Nuclear-Powered Ice Breakers
- Recently, Russian President Vladimir Putin virtually presided over the launch and flag raising ceremony of two nuclear-powered icebreakers at St. Petersburg and said such icebreakers were of “strategic importance”.
- As the Arctic becomes more accessible due to climate change, opening up new routes and resources, neighbouring nations are racing to strengthen their forces, with Russia clearly leading them.
- Speaking at the ceremony for their launching, Mr. Putin said that the two icebreakers were built as part of a massive, systematic effort to restock and equip the domestic icebreaker fleet and to enhance Russia’s standing as a “great Arctic force.”
- The 173.3-meter-long “Yakutia,” which can break through three metres of ice and can displace up to 33,540 tonnes, was launched.
- The Ural, which is scheduled to start operations in December, had its flag raised, while the Yakutia, according to Mr. Putin, will begin operations by the end of 2024.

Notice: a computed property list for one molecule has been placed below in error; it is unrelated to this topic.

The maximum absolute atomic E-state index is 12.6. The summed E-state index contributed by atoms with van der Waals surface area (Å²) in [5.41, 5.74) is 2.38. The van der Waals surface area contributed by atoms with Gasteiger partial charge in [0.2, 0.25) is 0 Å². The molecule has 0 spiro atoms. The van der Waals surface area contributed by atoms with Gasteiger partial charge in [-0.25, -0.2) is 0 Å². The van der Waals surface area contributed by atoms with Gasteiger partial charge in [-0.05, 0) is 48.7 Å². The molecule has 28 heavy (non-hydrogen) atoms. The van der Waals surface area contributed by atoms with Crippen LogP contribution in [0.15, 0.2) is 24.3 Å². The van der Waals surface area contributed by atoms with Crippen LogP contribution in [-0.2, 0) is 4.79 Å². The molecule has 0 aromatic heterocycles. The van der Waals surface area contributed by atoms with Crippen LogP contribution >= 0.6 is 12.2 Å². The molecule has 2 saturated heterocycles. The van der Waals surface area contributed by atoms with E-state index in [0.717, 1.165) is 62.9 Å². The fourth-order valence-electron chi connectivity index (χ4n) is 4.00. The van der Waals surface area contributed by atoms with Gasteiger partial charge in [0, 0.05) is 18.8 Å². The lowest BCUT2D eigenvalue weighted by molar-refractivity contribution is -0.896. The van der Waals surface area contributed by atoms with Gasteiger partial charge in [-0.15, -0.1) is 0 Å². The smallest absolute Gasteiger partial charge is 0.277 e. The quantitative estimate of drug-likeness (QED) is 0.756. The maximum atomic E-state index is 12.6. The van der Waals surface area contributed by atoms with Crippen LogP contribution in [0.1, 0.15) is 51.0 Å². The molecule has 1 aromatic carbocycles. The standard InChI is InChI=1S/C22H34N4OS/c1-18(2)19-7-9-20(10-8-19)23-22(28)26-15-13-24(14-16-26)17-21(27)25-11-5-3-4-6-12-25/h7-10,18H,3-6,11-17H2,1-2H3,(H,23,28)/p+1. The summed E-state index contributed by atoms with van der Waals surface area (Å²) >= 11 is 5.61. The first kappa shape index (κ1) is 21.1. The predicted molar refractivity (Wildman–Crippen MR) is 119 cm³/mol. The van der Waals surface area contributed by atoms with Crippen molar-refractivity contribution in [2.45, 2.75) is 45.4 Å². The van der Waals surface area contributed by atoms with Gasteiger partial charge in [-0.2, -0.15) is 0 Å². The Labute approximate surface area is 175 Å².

- Putin discussed the significance of the Northern Sea Route, which, in comparison to the current route via the Suez canal, shortens the travel time to Asia by up to two weeks.
- Accordingly, “diversifying and scaling up naval activity on the Spitsbergen, Franz Josef Land, and Novaya Zemlya archipelagos and Wrangel Island” are part of the revised Russian naval doctrine, which was announced in July.
- Arctic and near-Arctic states have been racing to improve their capacities in an effort to be ready to take advantage of the melting Arctic. Other Arctic republics have gotten on board with Russian military modernization in the region.
- The Arctic, unlike Antarctica, does not contribute to the issue by being a global common.
- As an illustration, the North Atlantic Treaty Organization (NATO) has been doing regular drills in the area while its allies are spending money modernising their militaries.
- At the same time, China, which describes itself as a country bordering the Arctic, has revealed ambitious ambitions to build enormous icebreakers and establish a ‘polar silk route’ connecting China to Europe.
Source The Hindu